Rights Organisations: Probe deaths of African migrants at Spain’s North Africa enclave
Human rights organisations in Spain and Morocco have called on both countries to investigate the deaths of at least 18 sub-Saharan Africans and injuries to dozens of others during attempts to scale the border fence that surrounds the territory of Melilla, a Spanish enclave in North Africa.
Moroccan authorities said the deaths occurred on Friday when a “stampede” of people tried to climb the iron border fence that separates Melilla and Morocco. Morocco’s Ministry of the Interior said 76 people were injured along with 140 Moroccan security officers.
Five rights organisations in Morocco and APDHA, a human rights group based in the southern Spanish region of Andalusia, called for inquiries into the violence.
In a statement published Saturday, the Spanish Commission for Refugees, CEAR, decried what it described as “the indiscriminate use of violence to manage migration and control borders” and expressed concerns that the violence had prevented people who were eligible for international protection from reaching Spanish soil.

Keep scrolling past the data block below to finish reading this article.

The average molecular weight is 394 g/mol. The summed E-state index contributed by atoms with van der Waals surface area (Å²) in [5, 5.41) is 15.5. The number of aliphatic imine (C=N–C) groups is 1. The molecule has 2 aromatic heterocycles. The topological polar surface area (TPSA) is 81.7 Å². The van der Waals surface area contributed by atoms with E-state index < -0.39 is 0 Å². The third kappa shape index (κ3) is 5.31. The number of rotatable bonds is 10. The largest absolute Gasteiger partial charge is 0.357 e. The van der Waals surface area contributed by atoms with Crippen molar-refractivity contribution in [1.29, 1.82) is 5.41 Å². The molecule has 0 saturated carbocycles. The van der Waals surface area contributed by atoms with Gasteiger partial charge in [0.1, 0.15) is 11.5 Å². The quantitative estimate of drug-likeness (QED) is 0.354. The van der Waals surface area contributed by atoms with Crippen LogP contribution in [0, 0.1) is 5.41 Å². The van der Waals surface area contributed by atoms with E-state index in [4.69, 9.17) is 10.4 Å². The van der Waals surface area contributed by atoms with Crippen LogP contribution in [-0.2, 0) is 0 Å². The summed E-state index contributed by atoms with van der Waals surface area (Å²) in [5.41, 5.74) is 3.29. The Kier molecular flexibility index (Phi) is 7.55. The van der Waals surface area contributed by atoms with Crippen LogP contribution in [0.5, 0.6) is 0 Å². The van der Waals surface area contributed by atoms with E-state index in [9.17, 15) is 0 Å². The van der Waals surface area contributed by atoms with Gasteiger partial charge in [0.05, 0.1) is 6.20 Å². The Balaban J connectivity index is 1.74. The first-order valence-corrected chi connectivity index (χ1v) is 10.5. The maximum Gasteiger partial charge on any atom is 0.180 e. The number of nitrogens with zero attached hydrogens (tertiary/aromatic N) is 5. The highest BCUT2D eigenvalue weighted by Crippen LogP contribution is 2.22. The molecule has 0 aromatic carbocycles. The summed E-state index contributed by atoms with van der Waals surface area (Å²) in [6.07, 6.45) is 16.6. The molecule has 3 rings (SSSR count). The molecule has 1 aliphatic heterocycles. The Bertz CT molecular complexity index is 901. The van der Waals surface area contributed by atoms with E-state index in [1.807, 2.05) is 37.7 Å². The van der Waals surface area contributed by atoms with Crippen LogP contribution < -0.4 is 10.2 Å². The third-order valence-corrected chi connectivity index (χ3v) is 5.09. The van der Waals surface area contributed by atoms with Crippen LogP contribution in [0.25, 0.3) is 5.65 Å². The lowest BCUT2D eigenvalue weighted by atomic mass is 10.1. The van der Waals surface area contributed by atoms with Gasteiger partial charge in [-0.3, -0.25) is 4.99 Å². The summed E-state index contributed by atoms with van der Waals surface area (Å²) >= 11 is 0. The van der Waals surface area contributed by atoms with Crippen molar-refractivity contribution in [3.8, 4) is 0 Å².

The Catholic Church in the southern Spanish city of Malaga also expressed dismay over the events. In a statement released late Friday, Amnesty International expressed its “deep concern” over the events at the border.
The deaths of at least 18 migrants on Friday during a mass attempt to cross from Morocco into a Spanish enclave took place at a pivotal time for often rocky relations between the neighbouring countries.
Time and again, EU has been condemning migrants to death and evading its responsibilities toward people in distress.